• If scope size and complexity have a direct impact on project timing and budget, shouldn't the project manager be aware—at least at a high level—of how the technical team arrived at the current scope in order to be able to make trade-off decisions?
  • Our engineers (designers, developers, architects, etc.) are very good at design but not very skilled at interacting with customers and extracting the requirements from them. What should we do in this scenario?

Finally, and most importantly, what about enterprise or multidisciplinary projects? With the size and complexity of projects growing, it is not unusual now that the project scope encompasses the entire organization. Let us look at a couple of examples from different industries.

Port Upgrade: Container Terminal Construction Project

The first one is, as it was initially labeled by the senior executives, the "construction of the new container terminal" project. The logic at the top of the port authority literally was, "Because this is a construction project, there is no need to worry on our end; we will just outsource the construction part to the contractor."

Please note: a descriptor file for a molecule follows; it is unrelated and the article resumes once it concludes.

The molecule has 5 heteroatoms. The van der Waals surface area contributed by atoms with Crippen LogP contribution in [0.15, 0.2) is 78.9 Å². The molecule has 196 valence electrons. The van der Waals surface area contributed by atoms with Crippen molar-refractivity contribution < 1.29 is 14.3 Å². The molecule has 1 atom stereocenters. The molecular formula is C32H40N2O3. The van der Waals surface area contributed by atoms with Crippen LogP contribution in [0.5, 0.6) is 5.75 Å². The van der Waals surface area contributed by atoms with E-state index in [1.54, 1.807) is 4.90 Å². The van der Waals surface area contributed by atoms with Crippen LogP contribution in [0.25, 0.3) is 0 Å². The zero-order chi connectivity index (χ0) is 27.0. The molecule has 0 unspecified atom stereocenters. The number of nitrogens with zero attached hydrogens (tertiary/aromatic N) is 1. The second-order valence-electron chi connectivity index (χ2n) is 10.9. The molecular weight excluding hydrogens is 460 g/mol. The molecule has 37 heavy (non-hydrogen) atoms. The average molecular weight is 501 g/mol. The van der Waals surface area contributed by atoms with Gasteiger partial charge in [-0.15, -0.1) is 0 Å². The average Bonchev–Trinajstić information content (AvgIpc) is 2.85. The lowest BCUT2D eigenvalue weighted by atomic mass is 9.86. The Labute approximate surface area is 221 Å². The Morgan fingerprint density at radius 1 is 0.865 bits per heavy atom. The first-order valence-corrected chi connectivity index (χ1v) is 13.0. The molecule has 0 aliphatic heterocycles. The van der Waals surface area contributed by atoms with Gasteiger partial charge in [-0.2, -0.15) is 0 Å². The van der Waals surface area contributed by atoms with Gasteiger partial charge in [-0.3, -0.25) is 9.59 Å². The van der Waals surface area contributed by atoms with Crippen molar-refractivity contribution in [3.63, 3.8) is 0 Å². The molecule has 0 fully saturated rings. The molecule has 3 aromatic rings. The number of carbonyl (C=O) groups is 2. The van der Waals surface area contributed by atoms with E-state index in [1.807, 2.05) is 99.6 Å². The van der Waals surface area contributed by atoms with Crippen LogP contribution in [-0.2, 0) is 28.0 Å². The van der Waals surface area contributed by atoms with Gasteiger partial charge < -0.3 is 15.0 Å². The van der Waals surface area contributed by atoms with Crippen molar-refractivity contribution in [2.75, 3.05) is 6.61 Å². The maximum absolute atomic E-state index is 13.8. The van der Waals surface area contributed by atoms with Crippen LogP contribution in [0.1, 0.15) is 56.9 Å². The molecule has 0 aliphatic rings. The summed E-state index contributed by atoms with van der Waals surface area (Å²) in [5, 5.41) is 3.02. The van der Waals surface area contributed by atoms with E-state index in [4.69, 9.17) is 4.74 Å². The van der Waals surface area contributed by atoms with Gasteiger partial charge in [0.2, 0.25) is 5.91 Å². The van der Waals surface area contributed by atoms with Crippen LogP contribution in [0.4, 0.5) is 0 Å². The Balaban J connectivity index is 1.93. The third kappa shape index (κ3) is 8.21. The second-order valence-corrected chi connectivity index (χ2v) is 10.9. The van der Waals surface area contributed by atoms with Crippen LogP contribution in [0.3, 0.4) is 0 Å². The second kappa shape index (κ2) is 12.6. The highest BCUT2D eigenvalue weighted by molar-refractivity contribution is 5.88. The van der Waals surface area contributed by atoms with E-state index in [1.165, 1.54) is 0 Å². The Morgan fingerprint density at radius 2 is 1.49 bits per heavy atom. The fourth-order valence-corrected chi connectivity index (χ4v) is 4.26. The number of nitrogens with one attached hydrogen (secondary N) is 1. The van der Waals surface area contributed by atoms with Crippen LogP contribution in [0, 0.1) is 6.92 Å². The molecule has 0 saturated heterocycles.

But a very quick analysis discovered the following situation (see Figure 1). The organization consisted of multiple departments, including real estate, public relations, legal, marketing, planning, engineering, IT, logistics, and security divisions, to name just a few. It turned out that each one of these departments had its own portion to contribute to the overall larger scope of the project. In other words, the real estate department had to purchase the land required for construction. They had to perform this task in close collaboration with the legal department that made sure no local laws or bylaws were broken. The PR department was responsible for working with federal, state, and municipal governments to communicate the plans and the progress of the project and to ensure that their interests were considered in the project.

Figure 1. Port Upgrade Project